Is the Housing Market crashing? June 2022 Market Report

Hi there!

It’s been a little while! And, man – there’s a lot going on, including the media talking A LOT about the “housing bubble” and the fear of a “housing crash.” So, what’s going on, really? We have some answers for you and some important context…

A bubble is…

Let’s start with – “what is a bubble?” A bubble is the combination of overvaluation + speculation:

  1. Overvaluation: This does NOT just mean an increase in prices, but specifically, overvaluation of properties
  2. Speculation: This is what happened in 2008 – people buying homes they couldn’t afford and/or weren’t qualified for because they speculated that the housing market would rise at an unhealthy amount forever.

While some may argue that there is some overvaluation in the market in some places, there is nothing that indicates that the market has been driven up by speculation. Lending practices are insanely more strict and regulated than they were leading up to the 2008 crash; people have significantly more equity in their homes than they did in 2008 (see graph below). Where is speculation happening right now? (*cough* Crypto *cough* NFTs *cough*)

The relationship between how much homes are worth and how much their owners owe against them is remarkably healthy

Now. . . let’s look at what drove the crazy housing market over the last two years

According to a new study by the National Bureau of Economic Research, remote work accounts for at least 50% of the record home price growth that’s occurred since the outset of the pandemic — as much as all other factors combined.

This is super important context for the present and future of the housing market, because those “other factors” that the study cites (like historically low mortgage rates, stimulus checks, and lockdown orders) are no longer with us. BUT, working from home is here to stay, at least in some capacity. And, with that, people need homes that accommodate working from home (i.e., more space), plus people have the ability to move around more freely – both within their current broader area (i.e., the Bay Area at large) and beyond. This should drive demand for upsized housing for years to come.

What’s more… the white paper from the study also specifically debunks the idea that the run-up in the housing sector is a speculative bubble inflated by buyers taking advantage of cheap money. Instead, it says that the demand was genuine, driven by a revolutionary shift in the economy that is only getting started.

So, what do we expect to happen moving forward?

From the April numbers, it appears that the housing market is starting to somewhat cool. NOT crash. Cool.  Inventory is incrementally rising (still constrained, but rising). In April, 20.2% of sellers in San Francisco did a price reduction (compared to 13.9% in 2021). From what I’m personally seeing, this is a sign that sellers are adjusting to “the new normal” – not being overly greedy, but realistic. Homes continue to sell quickly in the Bay Area – in an average of 13 days in May 2022 (vs. 14 days in May 2021). 

HOWEVER. . . for the past two years, furious buyer competition has deterred homeowners who were ready to move (but not desperate) from entering the market. Who wants to leave their comfortable roost only to join a game of musical chairs in which there are dozens of more desperate players fighting for each seat?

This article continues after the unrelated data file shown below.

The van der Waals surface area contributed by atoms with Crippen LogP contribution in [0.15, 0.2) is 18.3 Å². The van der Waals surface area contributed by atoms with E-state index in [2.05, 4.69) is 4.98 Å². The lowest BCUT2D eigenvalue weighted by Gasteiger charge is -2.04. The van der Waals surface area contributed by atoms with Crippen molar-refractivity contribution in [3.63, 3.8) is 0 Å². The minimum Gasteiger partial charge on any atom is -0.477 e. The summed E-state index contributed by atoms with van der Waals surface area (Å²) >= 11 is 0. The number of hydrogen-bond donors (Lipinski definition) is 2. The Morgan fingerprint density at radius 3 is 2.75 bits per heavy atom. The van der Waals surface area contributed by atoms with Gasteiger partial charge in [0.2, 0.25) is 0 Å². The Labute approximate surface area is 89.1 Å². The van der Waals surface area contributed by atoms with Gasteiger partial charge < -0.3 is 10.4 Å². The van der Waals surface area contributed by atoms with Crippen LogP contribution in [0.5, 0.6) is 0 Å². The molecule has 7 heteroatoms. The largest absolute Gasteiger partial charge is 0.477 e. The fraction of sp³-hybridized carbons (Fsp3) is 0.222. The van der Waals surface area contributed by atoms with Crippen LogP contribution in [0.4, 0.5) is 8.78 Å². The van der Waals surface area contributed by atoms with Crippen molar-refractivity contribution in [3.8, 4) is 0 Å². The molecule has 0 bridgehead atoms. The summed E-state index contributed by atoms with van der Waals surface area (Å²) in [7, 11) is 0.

But rising mortgage rates, along with inflation, have altered the contest in a way that favors those who are trading one house for another. Seller-buyers borrow much less than first-timers, meaning they’re less affected by interest spikes. And most sellers will immediately plow all of their rapidly depreciating cash directly into an asset — their new home — that’s still expected to appreciate robustly over the next 12 months (see graph below). AKA: sellers will sell and move around, thereby opening up some inventory.

Industry forecasts have recently been adjusted down, but prices are still expected to increase at robust rates over the next 12 months

Overall, the imbalance of supply and demand will continue to drive the market, just not at the kind of crazy numbers that we saw over the last 2 years. Right now, across the entire country, there are only ~163,000 homes under construction. Yet, there are millions of millennial and Gen Z buyers entering prime home-buying years. Plus, in California, legislation like Prop 19 (which is finally getting ironed out) is designed to help encourage boomers to sell their homes (usually bought by millennials families) and move to a more appropriate sized home for this stage of their life.

So, will prices continue to rise? Yes, I 100% expect them to.

Will they rise by 20-30% YoY? No, but even an average of ~11% YoY for a home where you live (read: get daily value from) and/or get passive income from is still pretty darn good!

Questions? Thoughts? If you ever want to chat more about any of this, I’m just a phone call away! Remember to check out my Instagram for real-time market insights and updates!


Happy Summer!


What is a bubble?Remote work primary cause of home price increasesWhat happens next? From the April numbers, it appears that the housing market is starting to cool. Not crash. Cool.Will prices continue to rise? Will they rise by 20-30% YoY?

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